The mechanism by which Burkholderia pseudomallei is resistant to lysis by human serum is unknown but may include interference with complement activation, effective opsonization, or complement-mediated lysis. We investigated the interaction of B. pseudomallei with complement in the presence and absence of specific antibody to determine potential mechanisms of serum resistance. We demonstrated rapid activation and consumption of complement by B. pseudomallei which, in the absence of specific antibody, occurred predominantly via the alternative pathway. Complement activation was associated with deposition of the opsonically active C3b and iC3b fragments on the bacterial surface. C5b-9, detected on the bacterial surface after opsonic periods of 1 to 60 min, was susceptible to elution by 1 M NaCl, indicating that resistance to complement-mediated lysis may result from deposition of the membrane attack complex in a nonmicrobicidal location. To define the role of opsonins, we investigated the ability of polymorphonuclear leukocytes (PMNL) to phagocytose B. pseudomallei. Phagocytosis of bacteria by PMNL, and the observed oxidative response, was significantly increased by opsonization of organisms with complement and/or specific antibody. Despite opsonophagocytosis by PMNL and the production of an oxidative response, no significant bacterial killing was observed. PMID:8945532

Egan, A M; Gordon, D L

1996-12-01

360

Burkholderia pseudomallei activates complement and is ingested but not killed by polymorphonuclear leukocytes.  

PubMed Central

The mechanism by which Burkholderia pseudomallei is resistant to lysis by human serum is unknown but may include interference with complement activation, effective opsonization, or complement-mediated lysis. We investigated the interaction of B. pseudomallei with complement in the presence and absence of specific antibody to determine potential mechanisms of serum resistance. We demonstrated rapid activation and consumption of complement by B. pseudomallei which, in the absence of specific antibody, occurred predominantly via the alternative pathway. Complement activation was associated with deposition of the opsonically active C3b and iC3b fragments on the bacterial surface. C5b-9, detected on the bacterial surface after opsonic periods of 1 to 60 min, was susceptible to elution by 1 M NaCl, indicating that resistance to complement-mediated lysis may result from deposition of the membrane attack complex in a nonmicrobicidal location. To define the role of opsonins, we investigated the ability of polymorphonuclear leukocytes (PMNL) to phagocytose B. pseudomallei. Phagocytosis of bacteria by PMNL, and the observed oxidative response, was significantly increased by opsonization of organisms with complement and/or specific antibody. Despite opsonophagocytosis by PMNL and the production of an oxidative response, no significant bacterial killing was observed. PMID:8945532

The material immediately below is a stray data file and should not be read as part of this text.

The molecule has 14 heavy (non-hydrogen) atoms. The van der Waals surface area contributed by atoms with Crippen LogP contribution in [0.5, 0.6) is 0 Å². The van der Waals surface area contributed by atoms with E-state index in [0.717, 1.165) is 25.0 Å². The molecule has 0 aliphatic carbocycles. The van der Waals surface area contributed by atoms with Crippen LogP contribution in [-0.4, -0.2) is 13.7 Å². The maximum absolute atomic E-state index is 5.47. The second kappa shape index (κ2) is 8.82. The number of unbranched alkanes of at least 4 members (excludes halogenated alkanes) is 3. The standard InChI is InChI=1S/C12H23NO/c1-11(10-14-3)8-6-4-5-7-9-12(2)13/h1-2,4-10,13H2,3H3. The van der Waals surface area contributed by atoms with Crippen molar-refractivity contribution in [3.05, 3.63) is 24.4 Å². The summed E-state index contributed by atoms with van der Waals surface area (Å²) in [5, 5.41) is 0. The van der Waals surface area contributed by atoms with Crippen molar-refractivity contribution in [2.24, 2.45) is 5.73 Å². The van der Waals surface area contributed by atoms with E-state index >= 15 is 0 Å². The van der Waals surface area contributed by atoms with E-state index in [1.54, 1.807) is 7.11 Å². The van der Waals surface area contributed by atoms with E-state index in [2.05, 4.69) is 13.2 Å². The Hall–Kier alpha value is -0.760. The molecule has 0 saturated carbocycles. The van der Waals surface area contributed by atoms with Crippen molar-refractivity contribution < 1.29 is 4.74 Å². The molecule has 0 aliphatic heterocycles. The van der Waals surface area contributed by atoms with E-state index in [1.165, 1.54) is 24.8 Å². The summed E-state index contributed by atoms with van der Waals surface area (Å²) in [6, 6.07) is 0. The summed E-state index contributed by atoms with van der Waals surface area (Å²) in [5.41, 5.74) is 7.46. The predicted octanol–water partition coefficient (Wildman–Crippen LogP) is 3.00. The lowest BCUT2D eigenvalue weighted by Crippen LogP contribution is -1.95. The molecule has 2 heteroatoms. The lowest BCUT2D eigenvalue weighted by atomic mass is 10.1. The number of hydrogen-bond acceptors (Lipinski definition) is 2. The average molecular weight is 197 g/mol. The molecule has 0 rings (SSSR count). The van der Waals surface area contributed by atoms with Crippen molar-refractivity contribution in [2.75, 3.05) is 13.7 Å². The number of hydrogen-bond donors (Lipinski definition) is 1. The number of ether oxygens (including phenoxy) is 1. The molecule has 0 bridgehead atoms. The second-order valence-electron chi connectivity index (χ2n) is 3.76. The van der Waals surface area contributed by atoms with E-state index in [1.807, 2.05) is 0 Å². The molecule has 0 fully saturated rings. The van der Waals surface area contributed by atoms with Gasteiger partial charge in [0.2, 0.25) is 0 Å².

Egan, A M; Gordon, D L

1996-01-01

361

Polyanion-Induced Self Association of Complement Factor H1  

PubMed Central